M. SHARAPOVA/K. Zakopalova 6‑4, 6‑7, 6‑2







Q.  That was one tough battle out there for you today.  What was the toughest?  The conditions?  Your opponent?

MARIA SHARAPOVA:  Yeah, combination of everything.  My opponent I thought played extremely well, the best that she’s played against me.  I have played her a few times already.

You know, she’s dangerous.  She can play well, you know, because, well, first of all, she’s had very good wins, so she’s confident.  On top of that, when she hits the ball, I think some days she goes out there and goes for it, and it seems like everything just goes in and stays so low over the net.

I mean, a great example is when I was up in that first match point, I mean, she was just drilling the ball.  I’m sure some other days she goes out and makes mistakes.  And that’s probably why she came to this tournament not seeded.  But she’s certainly dangerous.

Yeah, the conditions were difficult, so it was a good test for me.  You know, I had chances to finish it in two sets, and I didn’t.  But I came out strong in the third set, and I guess that’s, you know, really what matters and nice to be in the quarters again.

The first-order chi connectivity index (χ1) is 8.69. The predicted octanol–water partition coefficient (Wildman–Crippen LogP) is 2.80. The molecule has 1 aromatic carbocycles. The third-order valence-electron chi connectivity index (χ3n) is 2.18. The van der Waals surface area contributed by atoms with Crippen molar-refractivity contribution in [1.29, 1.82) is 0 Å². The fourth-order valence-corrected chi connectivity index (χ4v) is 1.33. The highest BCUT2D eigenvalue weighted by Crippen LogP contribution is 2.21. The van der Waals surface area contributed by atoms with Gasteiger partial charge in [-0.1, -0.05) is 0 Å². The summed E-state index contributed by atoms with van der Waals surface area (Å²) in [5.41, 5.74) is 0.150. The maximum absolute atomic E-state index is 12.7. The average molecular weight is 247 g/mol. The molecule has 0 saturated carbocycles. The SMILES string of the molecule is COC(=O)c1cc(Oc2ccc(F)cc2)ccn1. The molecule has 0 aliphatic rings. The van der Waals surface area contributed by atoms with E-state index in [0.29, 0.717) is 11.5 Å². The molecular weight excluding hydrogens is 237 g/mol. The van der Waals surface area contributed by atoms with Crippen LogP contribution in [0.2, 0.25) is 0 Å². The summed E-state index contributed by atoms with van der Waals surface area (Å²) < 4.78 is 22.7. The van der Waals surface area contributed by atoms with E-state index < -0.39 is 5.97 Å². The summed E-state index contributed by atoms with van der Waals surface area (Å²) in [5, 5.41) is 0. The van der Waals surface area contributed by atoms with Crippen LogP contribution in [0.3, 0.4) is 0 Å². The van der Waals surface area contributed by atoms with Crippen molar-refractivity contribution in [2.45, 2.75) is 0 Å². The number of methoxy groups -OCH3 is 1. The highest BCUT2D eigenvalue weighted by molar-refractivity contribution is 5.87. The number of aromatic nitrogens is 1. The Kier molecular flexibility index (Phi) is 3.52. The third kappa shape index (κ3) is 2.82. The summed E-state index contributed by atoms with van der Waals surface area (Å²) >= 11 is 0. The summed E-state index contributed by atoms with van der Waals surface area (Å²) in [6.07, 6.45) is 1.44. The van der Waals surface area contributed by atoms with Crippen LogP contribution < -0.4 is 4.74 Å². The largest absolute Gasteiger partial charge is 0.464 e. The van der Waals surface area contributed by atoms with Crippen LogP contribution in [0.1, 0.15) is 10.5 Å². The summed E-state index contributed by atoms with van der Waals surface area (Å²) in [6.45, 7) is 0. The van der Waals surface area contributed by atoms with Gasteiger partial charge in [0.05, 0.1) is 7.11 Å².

Q.  Azarenka lost, Na Li lost.  What do you think of the women’s tournament so far?  You’re by far the favorite now.  I mean, I know you play game by game, match by match, but it must go through your mind, like, wow, a chance.  What do you think of that?

MARIA SHARAPOVA:  I have no control of who wins and loses except on my matches.  So, you know, those are just things I can see and hear about and those are just results.

You know, the people that you mentioned, I’m not ‑‑ those are not the matches that I’m facing against next or today.

So it’s ‑‑ you know, my next opponent is the winner of Kanepi and Rus, and that’s who I’m going to be facing.  That’s my only goal.


Q.  You were talking the other day about your ability to go through three‑hour matches, which now you’ve had this year, last year, and today you had another one.  Just talk about that, your feelings, maybe strength of body and how maybe that gives you more confidence?

MARIA SHARAPOVA:  Yeah, well, it was certainly a tough second set.  We had really long rallies.  My thought the way I came out in the third set was really good.  I mean, I started being more aggressive and ‑‑ at least I felt like it.  I mean, it felt like I was starting to hit the ball a little bit more and not waiting for her mistakes more than anything.

Physically, I felt fine.


Q.  Couple years ago, three, four years ago, five, you have these three‑setters and you get to maybe quarters, semis, and not be able to last.  Is it different now where you feel like you can go through a three‑hour match, two‑hour match and just keep pushing so it’s not an issue?

MARIA SHARAPOVA:  It’s more like I felt like I would always have to save myself, because knowing that it’s seven matches, I never was ‑‑ I never felt like I recovered that well.